Every now and again, a PR meme appears on the Web – almost to the point where you could set your watch by it. This time around, Claire Cain Miller of the New York Times sparked the conversation with an in-depth article, “Spinning the Web: P.R. in Silicon Valley.”
I respect Claire and I believe she wrote an extensive article that chronicles the launch of one particular startup and also featured supporting quotes from those PR professionals who are helping to usher in a new breed of corporate communications.
While an exposé makes for an interesting read, PR is undergoing a much more significant renaissance that receives almost zero attention in this article. P.R. in Silicon Valley is far more sophisticated and effective than what’s actually spotlighted in the story and it’s much more potent than most entrepreneurs, investors, and executives realize.
For those truly seeking answers and guidance in regards to the new landscape of PR and influence, please consider my new book with Deirdre Breakenridge, “Putting the Public Back in Public Relations.” There’s a reason we spent an entire year writing it. Anyone practicing communications, marketing, public relations, advertising, branding, or making sales and marketing decisions on behalf of any company would be remiss not to have read and shared this book. It is the most comprehensive, accurate, and practical resource on the subject of PR 2.0 and how the Social Web has transformed the world of communications, word of mouth, and authority. And, it will be relevant and poignant for years to come.
I met with Claire a few weeks ago while she was working on this article and to be honest, the elements that surfaced in our conversation offered far more value, insight and direction for both PR practitioners as well as company executives seeking to rise above the noise in traditional and social media. Perhaps it’s merely shelved for a future article, but unfortunately, now’s the time to place the focus on what works, what’s changing, and how to contribute to the (r)evolution instead of simply talking around it. As my quote in the New York Times alludes, PR is much more than what most think it is. While it’s clever, even the headline of the NY Times article suggests “spin” in the era of the Web. But as my book highlights and as discussed with Claire, what’s going on right now, is so much more important than what PR used to be – even though it’s still practiced today. This is about putting the public back in Public Relations, nothing less, nothing more.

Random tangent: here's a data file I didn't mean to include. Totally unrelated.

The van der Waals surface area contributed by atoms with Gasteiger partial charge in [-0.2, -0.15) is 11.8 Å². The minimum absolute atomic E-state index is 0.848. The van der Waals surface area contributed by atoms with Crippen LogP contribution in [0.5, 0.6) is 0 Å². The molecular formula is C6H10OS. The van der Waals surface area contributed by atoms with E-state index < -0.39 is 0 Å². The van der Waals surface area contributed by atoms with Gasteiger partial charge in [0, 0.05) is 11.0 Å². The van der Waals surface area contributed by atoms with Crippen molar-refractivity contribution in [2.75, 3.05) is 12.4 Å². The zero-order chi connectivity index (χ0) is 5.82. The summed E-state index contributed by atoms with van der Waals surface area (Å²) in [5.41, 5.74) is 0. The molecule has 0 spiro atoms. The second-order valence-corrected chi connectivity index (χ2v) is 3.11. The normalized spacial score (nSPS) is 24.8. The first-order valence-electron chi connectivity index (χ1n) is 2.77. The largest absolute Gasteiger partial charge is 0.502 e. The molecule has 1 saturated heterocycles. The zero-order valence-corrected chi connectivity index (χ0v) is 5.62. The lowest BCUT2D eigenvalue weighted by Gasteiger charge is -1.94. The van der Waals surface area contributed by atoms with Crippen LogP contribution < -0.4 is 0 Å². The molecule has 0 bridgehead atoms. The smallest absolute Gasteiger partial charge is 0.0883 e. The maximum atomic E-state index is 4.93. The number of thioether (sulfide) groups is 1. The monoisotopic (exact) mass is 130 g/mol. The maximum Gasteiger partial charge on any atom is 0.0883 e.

In response to dissatisfied clients and huge shifts in the media landscape, a new breed of publicist is emerging, says Brian D. Solis, a P.R. guy who writes a blog called PR 2.0. His firm, FutureWorks, has a broad definition of “writer,” a category that includes those in mainstream media as well as the tens of thousands of bloggers and Twitter users who have developed avid followings by writing about niche topics.
“Mommy bloggers are the new TechCrunch; they’re such an influential crowd,” Mr. Solis says. Actually, what I said was that Mommy Bloggers are becoming as important to brands as TechCrunch is to tech companies.
Instead of calculating the impressions an article gets by estimating a publication’s circulation and pass-along rate, Mr. Solis counts the number of people who tweeted about a company and their combined following, the number of retweets or clicks on links, as well as traffic from Facebook and other social networks.
Picture this…the few paragraphs above are merely a snapshot that represent only a few minutes from a fascinating dialogue that spanned over the course of one-and-a-half-hours.
As the New York Times article leads you to believe, everything in PR focuses on the launch or a news event, however, the launch vehicles, mouthpieces and corresponding opportunities have changed and extended thanks to the socialization of media. But what hasn’t changed is the process of connecting information to people seeking it, when, where, and how they ask questions, learn, and communicate. The only difference is that the tools and the people involved in the decision making process have augmented. Therefore, we as “experts” must compensate for rapid evolution and first determine where we need to be today, tomorrow, and next month, and then reverse engineer the processes, languages, and channels of influence in order to effectively reach influencers, peers, customers, where, when, and how connect – tapping into individual instances where they seek information, offer advice, and share the things that move them.
We must become the very people we’re trying to reach…
Herein lies the problem with P.R. It is at the very least, misunderstood, under estimated, misused, and most importantly, under appreciated. And, the article only perpetuates the notion that PR is an instrument for pushing “news” when what we’re actually purporting now, is the reality that PR offers so much more.
P.R. does not stand for press release, yet it is only valued or consulted when news is imminent. Therefore, the press release has become the “go to” tool for telling company stories when it has something say.
P.R. is not spin. The difference between PR of yesteryear and Public Relations of today and tomorrow is our ability to understand the pains and challenges of our customers and connect our value proposition to those specifically looking for it, where they’re looking for it. Our job is not deceive or mislead stakeholders. Our job is to establish an interactive channel where we share and learn, directly participating within the markets that define our business. And, we not only engage, but we also listen to and absorb feedback in order to have a meaningful impact internally that ultimately engenders a more customer-focused organization that’s in tune with the needs of valuable users.